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I found it really difficult to explain this with one image….

Garden Gallery

There are many gardens I have created and designed over the last, more than 10 years now. These are just some of the images that may help in giving you an idea of just what kind of possibilities exist with your great outdoors.

Iveagh Gardens, Dublin

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It was last month when I chose to visit the Iveagh Gardens just north of St Stephens Green.

On the whole, I like the Iveagh Gardens. I like the layout, the sunken lawn and the symetry of the main features.

But on this occasion I was a bit surprised with some elements of the grounds.

The Iveagh Gardens were originally given to University College Dublin by Lord Iveagh in 1908. The gardens are now under the remit of the OPW.

The waterfall was closed off, which is fine, but road cones and some other paraphernalia seemed to be strewn there and the rose area was closed off. These bits one can live with and are easily resolved. But when you see statues/ figures with parts removed and at the same time a brand new looking [and therefore slightly out of place] sculpt of John Mc Cormack one wonders mildly. No offence meant to the Mc Cormack people…. but I could think of more fitting places for such a sculpt. I suppose I may have thought that one would restore the more historic pieces before bringing in the brand new [?].

The main water features were also turned off, the lawns [acknowledgment of winter weather here] were in disrepair and the trees had a fair amount of suckering growth. Not a lot going on being quite honest.

On the plus side the park is one of the quieter ones in Dublin, which in recent times has become a little better known thanks to the comedy festivals that now take place there. And no harm. It is in summer months very much filled with the joys of spring [?!!] but on this occasion I was disappointed.

As I said, I really do like this park, overall and to simply escape the hustle and bustle of the city centre. It’s history is also quite amazing and well worth reading up on… that said if I was Lord Iveagh… I guess I’d be a little disappointed to see the missing and semi dismantled sculpts that dorn the parks peripherals.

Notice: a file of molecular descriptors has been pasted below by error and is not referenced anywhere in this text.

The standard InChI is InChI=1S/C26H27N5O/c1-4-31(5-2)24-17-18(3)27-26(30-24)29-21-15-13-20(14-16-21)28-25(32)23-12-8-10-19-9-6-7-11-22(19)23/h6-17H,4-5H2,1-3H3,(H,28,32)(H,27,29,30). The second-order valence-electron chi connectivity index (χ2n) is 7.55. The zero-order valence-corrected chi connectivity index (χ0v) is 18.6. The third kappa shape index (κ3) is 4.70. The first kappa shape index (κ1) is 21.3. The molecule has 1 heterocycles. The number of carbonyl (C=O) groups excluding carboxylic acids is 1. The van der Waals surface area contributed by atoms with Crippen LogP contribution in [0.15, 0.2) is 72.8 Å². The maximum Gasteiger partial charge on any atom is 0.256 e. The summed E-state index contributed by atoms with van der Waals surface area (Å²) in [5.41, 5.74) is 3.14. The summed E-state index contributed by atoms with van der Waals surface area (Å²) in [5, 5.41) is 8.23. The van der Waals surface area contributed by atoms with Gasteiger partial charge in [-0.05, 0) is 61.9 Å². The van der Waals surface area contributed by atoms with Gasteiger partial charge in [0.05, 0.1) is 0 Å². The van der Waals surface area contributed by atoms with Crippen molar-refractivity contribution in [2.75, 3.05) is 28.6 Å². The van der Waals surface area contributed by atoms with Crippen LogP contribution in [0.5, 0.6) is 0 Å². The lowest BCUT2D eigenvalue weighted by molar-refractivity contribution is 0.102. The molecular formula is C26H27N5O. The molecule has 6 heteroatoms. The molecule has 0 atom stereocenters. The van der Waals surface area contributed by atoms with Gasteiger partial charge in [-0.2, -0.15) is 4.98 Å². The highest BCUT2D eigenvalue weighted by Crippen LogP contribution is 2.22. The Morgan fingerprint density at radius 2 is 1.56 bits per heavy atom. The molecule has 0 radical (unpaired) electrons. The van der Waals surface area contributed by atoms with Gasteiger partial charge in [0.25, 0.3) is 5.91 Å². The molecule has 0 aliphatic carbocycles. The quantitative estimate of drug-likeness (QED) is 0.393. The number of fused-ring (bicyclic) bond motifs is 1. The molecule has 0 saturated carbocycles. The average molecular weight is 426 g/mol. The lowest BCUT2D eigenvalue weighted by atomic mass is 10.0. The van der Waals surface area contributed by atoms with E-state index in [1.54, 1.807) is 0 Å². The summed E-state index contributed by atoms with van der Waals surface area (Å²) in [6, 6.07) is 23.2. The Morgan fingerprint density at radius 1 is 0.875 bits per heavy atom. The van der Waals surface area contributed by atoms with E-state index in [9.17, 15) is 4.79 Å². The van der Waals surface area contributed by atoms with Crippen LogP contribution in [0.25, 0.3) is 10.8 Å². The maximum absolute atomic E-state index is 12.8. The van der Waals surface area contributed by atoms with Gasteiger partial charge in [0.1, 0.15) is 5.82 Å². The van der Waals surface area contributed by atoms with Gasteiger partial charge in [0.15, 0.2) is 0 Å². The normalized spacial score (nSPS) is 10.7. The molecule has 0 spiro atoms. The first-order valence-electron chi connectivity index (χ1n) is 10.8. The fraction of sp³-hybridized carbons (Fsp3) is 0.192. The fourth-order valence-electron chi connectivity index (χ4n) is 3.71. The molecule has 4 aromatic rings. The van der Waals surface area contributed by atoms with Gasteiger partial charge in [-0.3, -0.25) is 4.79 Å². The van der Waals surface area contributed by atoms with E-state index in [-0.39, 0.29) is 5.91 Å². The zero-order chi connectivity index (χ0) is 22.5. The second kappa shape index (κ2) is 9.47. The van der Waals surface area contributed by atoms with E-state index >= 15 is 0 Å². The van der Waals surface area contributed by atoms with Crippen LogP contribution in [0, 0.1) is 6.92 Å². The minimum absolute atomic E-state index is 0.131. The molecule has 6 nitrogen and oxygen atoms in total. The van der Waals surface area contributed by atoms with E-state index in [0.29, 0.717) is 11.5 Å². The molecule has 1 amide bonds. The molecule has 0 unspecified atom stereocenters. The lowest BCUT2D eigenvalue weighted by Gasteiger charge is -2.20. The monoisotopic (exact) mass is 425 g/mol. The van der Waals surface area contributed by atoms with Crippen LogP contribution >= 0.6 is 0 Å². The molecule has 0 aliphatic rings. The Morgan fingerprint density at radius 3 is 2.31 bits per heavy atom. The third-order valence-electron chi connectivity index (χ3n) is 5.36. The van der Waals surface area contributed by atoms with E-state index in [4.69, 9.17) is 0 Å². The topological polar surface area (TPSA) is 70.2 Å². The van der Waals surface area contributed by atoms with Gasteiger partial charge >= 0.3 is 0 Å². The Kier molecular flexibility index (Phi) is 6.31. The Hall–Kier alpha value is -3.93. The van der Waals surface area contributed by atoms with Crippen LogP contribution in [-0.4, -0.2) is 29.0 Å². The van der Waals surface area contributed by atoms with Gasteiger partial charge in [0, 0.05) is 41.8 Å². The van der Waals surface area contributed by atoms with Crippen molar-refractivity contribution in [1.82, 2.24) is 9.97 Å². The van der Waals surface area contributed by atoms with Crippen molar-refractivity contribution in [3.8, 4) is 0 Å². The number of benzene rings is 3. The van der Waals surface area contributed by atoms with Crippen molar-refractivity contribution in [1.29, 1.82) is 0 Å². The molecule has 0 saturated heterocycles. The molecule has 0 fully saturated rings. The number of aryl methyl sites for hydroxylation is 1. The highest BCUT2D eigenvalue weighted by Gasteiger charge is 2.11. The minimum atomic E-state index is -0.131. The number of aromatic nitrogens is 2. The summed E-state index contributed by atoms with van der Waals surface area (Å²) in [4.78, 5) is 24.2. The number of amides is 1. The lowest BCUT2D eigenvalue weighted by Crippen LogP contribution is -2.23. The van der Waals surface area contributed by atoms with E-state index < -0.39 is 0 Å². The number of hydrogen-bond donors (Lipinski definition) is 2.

On a slightly seperate note The Iveagh Gardens wiki page tells as lightly different story to that of heritage Ireland

The gardens in their present form were laid out in 1863 by Benjamin Guinness after he had built what is now Iveagh House on St. Stephen’s Green. Previously the land had been laid out as a private pleasure garden by “Copper-faced Jack”, Earl of Clonmell.

According to Heritage Ireland

The Iveagh Gardens are among the finest and least known of Dublin’s parks and gardens.  They were designed by Ninian Niven, in 1865, as an intermediate design between the ‘French Formal’ and the ‘English Landscape’ styles.  They demonstrated the artistic skills of the landscape Architect of the mid 19th century and display a unique collection of landscape features which include Rustic Grotto’s and Cascade, sunken formal panels of lawn with Fountain Centre Pieces, Wilderness, Woodlands, Maze, Rosarium, American Garden, Archery Grounds, Rockeries and Rooteries.

The conservation and restoration of the Gardens commenced in 1995 and to date most of the features have been restored, for example the Maze in Box hedging with a Sundial as a centrer piece.  The recently restored Cascade and exotic tree ferns all help to create a sense of wonder in the ‘Secret Garden’.  The pre 1860s rose varieties add an extra dimension to the Victorian Rosarium.

More images of the Iveagh Gardens on Pix.ie

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the most amazing water feature…

This video[s] was taken about 5 years ago now, a good while ago now… but I’ve only gotten around to uploading recently.

It’s a natural piece of sand stone with a hole bore straight through. A light is then placed below water level. It contains a resevoir below the surface which recycles on that water. The resevoirs are a great idea because it means there’s no plumbing required to the water feature itself. It also means you can use the water from your rain water harvesting butts! More than that it means they are very child and pet friendly.

The videos explain it better than any words could. let me know what you think…Funny thing possibly, but, the amount of people who knocked on the door to tell me there was a fire in my garden was un-natural… 😆 what do you think?